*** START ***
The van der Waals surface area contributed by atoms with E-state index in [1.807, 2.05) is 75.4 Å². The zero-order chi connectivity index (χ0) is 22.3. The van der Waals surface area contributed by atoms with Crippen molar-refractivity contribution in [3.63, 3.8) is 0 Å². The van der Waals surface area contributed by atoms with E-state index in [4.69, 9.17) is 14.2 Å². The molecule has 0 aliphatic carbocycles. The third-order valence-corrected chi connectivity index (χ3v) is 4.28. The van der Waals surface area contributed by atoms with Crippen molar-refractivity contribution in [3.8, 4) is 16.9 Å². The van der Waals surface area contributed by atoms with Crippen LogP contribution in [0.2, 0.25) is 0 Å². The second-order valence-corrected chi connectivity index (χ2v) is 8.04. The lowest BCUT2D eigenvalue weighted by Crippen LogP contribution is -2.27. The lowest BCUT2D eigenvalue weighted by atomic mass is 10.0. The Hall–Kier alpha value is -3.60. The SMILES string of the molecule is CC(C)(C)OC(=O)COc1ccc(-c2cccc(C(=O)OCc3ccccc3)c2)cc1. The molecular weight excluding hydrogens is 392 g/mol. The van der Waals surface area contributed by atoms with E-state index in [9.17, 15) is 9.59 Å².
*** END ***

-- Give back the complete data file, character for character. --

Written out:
The van der Waals surface area contributed by atoms with E-state index in [1.807, 2.05) is 75.4 Å². The zero-order chi connectivity index (χ0) is 22.3. The van der Waals surface area contributed by atoms with Crippen molar-refractivity contribution in [3.63, 3.8) is 0 Å². The van der Waals surface area contributed by atoms with E-state index in [4.69, 9.17) is 14.2 Å². The molecule has 0 aliphatic carbocycles. The third-order valence-corrected chi connectivity index (χ3v) is 4.28. The van der Waals surface area contributed by atoms with Crippen molar-refractivity contribution in [3.8, 4) is 16.9 Å². The van der Waals surface area contributed by atoms with Crippen LogP contribution in [0.2, 0.25) is 0 Å². The second-order valence-corrected chi connectivity index (χ2v) is 8.04. The lowest BCUT2D eigenvalue weighted by Crippen LogP contribution is -2.27. The lowest BCUT2D eigenvalue weighted by atomic mass is 10.0. The Hall–Kier alpha value is -3.60. The SMILES string of the molecule is CC(C)(C)OC(=O)COc1ccc(-c2cccc(C(=O)OCc3ccccc3)c2)cc1. The molecular weight excluding hydrogens is 392 g/mol. The van der Waals surface area contributed by atoms with E-state index in [9.17, 15) is 9.59 Å².